Carbon Monoxide Poisoning in Dogs

Carbon monoxide is an odorless, colorless, non-irritating yet toxic and potentially lethal gas. Common sources of carbon monoxide are unventilated kerosene or propane heaters, gasoline engines, automobile exhaust, or fumes from carbon-based fuel heating systems. This is readily absorbed into the blood combining with hemoglobin to form carboxyhemoglobin thereby reducing oxygen delivery to the body specially the brain and the heart.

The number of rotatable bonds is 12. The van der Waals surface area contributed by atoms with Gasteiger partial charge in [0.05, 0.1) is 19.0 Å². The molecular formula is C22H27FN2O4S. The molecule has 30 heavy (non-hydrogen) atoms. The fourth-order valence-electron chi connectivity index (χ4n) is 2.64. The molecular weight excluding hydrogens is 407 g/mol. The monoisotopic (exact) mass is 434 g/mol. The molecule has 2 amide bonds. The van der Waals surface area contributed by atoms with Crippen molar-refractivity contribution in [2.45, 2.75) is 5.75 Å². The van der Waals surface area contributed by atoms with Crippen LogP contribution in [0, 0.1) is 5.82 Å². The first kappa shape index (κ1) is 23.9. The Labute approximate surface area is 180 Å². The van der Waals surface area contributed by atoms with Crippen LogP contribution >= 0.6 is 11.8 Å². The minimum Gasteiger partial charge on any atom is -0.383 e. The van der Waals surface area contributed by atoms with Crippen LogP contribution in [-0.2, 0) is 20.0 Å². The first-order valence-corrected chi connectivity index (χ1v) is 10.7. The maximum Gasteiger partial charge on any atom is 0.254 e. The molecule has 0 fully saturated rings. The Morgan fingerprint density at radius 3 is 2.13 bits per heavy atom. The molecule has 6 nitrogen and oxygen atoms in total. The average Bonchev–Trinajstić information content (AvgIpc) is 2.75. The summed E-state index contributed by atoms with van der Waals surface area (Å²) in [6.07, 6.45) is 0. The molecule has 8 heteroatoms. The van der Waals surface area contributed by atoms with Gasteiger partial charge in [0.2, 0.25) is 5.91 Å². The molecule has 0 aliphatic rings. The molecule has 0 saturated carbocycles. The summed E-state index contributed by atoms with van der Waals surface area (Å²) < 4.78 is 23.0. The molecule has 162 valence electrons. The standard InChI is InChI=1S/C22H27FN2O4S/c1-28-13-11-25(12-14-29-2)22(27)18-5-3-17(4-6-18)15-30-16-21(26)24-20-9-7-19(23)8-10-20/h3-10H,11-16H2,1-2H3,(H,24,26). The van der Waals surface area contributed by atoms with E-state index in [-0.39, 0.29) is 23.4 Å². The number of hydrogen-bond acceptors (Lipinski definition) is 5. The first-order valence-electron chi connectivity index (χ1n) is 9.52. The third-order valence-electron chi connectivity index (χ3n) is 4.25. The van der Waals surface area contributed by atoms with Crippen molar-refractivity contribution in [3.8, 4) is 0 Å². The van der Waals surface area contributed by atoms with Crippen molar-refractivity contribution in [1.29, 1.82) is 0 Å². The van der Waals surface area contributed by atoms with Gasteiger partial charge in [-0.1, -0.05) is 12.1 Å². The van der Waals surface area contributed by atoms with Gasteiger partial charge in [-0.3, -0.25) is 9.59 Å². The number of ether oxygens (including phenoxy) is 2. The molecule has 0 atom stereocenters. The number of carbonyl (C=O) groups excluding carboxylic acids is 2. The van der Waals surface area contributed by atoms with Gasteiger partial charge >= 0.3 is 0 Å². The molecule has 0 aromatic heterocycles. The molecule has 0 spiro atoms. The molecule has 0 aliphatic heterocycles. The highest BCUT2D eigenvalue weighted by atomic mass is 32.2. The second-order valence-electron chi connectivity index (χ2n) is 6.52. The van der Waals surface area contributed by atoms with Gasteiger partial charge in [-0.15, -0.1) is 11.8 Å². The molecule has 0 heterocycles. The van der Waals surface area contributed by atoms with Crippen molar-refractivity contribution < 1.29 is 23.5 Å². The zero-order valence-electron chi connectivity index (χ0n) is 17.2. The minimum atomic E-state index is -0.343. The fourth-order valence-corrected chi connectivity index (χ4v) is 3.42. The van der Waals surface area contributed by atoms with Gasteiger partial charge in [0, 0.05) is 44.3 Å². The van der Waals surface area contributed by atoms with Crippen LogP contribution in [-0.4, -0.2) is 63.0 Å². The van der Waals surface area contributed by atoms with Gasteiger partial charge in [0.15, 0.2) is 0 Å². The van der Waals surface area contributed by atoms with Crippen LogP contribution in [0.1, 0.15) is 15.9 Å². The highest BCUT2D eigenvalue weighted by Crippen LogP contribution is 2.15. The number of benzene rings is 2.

Depending upon the concentration and duration of exposure of carbon monoxide the symptoms may be acute or chronic including sleepiness, cherry red skin and mucous membranes, weakness, vomiting, cough, difficulty in breathing, seizures, depression, deafness, uncoordinated movements, coma.

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